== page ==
Blake Lively and Ryan Reynolds were hardly the first parents to use a traditional boys’ name for a baby girl when they named their daughter James. But they helped popularize a trend that includes Jessica Simpson’s daughter Maxwell, Mark Zuckerberg’s baby girl August, and Ashton Kutcher and Mila Kunis’s little girl Wyatt.
Thousands of American baby girls were given traditional boys’ names, or names closely associated with male figures, last year. We’re not talking about gender-neutral names such as Riley and Robin, or Blue and North.
So why is it considered OK, and even fashionable and attractive, to name a girl James but not to name a boy Jane or Sue? Experts have tried to break it down.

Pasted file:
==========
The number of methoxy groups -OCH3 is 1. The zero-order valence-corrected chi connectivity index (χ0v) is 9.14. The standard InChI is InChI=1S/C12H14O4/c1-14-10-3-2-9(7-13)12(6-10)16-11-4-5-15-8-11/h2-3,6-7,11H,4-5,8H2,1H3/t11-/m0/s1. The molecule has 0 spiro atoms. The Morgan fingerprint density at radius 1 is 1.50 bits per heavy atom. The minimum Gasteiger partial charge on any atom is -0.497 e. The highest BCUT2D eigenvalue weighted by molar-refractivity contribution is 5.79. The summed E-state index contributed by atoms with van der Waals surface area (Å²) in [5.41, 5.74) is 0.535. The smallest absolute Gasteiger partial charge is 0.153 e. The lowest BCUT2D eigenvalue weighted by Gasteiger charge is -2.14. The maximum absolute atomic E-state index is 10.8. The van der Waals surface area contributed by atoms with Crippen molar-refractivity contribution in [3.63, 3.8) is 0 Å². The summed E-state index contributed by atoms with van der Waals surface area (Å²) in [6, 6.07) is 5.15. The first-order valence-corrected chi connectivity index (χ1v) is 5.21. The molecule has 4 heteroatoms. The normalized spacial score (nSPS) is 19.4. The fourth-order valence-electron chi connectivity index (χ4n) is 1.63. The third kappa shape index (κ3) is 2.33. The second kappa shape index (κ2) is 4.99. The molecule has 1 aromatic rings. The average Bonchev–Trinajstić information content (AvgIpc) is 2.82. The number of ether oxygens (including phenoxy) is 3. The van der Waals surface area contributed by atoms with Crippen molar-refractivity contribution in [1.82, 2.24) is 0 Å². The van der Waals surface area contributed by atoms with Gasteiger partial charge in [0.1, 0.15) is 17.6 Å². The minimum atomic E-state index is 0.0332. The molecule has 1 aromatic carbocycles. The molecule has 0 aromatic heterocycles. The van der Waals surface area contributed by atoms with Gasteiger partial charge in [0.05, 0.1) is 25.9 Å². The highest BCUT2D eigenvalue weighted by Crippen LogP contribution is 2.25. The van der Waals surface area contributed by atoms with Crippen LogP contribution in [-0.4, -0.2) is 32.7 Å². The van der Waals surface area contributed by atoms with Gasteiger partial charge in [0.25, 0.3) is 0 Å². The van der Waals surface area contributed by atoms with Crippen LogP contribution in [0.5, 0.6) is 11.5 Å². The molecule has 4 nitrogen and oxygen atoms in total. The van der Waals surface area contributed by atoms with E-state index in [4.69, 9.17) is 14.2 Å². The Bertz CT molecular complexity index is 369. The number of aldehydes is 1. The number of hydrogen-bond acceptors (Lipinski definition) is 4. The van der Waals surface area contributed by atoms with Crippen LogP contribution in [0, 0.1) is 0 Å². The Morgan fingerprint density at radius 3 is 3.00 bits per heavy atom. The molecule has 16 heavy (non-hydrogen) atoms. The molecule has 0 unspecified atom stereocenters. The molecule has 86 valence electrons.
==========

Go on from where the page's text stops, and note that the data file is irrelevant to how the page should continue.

However you feel about the practice, parents are choosing names that were traditionally associated with boys for their daughters at greater numbers every year.
We combed the Social Security lists to find male names that rank below the Top 1000 but were given to at least 20 baby girls in 2017. The statistics represent number of baby girls who received each name in 2007 compared with ten years later, showing increases of double, triple, ten times ― even 89 times in the case of Jupiter ― in the number of girls given these traditionally-male names.
But while the overall trend of giving boys’ names to girls may be booming, a significant number of boys’ names are given to fewer baby girls last year than they were a decade ago, as illustrated by this list of names whose use for girls declined from 2007 to 2017.